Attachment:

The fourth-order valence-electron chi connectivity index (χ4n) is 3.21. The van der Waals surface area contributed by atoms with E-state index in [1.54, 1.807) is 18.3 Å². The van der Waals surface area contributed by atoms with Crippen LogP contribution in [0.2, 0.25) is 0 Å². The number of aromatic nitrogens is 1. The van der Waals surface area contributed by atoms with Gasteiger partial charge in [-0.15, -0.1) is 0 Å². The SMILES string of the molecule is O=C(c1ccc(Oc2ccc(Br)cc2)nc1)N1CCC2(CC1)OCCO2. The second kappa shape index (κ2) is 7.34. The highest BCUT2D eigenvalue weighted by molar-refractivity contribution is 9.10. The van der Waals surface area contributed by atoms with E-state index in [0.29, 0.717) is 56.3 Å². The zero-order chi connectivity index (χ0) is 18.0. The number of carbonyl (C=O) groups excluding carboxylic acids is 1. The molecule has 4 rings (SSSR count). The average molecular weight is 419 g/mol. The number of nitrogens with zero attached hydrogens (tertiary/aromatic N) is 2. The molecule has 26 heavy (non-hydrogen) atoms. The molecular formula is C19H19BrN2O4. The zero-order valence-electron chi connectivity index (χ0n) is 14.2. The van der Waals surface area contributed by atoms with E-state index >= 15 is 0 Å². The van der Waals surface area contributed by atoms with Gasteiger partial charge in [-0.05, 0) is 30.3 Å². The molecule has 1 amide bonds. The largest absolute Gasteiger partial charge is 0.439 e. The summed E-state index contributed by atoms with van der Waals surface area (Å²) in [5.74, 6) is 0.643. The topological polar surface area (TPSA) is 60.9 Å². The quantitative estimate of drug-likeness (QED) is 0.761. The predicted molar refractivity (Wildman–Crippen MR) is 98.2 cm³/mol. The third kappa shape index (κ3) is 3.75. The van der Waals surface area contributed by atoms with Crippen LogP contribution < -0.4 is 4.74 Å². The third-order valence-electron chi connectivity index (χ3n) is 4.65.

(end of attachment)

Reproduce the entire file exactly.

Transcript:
The fourth-order valence-electron chi connectivity index (χ4n) is 3.21. The van der Waals surface area contributed by atoms with E-state index in [1.54, 1.807) is 18.3 Å². The van der Waals surface area contributed by atoms with Crippen LogP contribution in [0.2, 0.25) is 0 Å². The number of aromatic nitrogens is 1. The van der Waals surface area contributed by atoms with Gasteiger partial charge in [-0.15, -0.1) is 0 Å². The SMILES string of the molecule is O=C(c1ccc(Oc2ccc(Br)cc2)nc1)N1CCC2(CC1)OCCO2. The second kappa shape index (κ2) is 7.34. The highest BCUT2D eigenvalue weighted by molar-refractivity contribution is 9.10. The van der Waals surface area contributed by atoms with E-state index in [0.29, 0.717) is 56.3 Å². The zero-order chi connectivity index (χ0) is 18.0. The number of carbonyl (C=O) groups excluding carboxylic acids is 1. The molecule has 4 rings (SSSR count). The average molecular weight is 419 g/mol. The number of nitrogens with zero attached hydrogens (tertiary/aromatic N) is 2. The molecule has 26 heavy (non-hydrogen) atoms. The molecular formula is C19H19BrN2O4. The zero-order valence-electron chi connectivity index (χ0n) is 14.2. The van der Waals surface area contributed by atoms with E-state index >= 15 is 0 Å². The van der Waals surface area contributed by atoms with Gasteiger partial charge in [-0.05, 0) is 30.3 Å². The molecule has 1 amide bonds. The largest absolute Gasteiger partial charge is 0.439 e. The summed E-state index contributed by atoms with van der Waals surface area (Å²) in [5.74, 6) is 0.643. The topological polar surface area (TPSA) is 60.9 Å². The quantitative estimate of drug-likeness (QED) is 0.761. The predicted molar refractivity (Wildman–Crippen MR) is 98.2 cm³/mol. The third kappa shape index (κ3) is 3.75. The van der Waals surface area contributed by atoms with Crippen LogP contribution < -0.4 is 4.74 Å². The third-order valence-electron chi connectivity index (χ3n) is 4.65.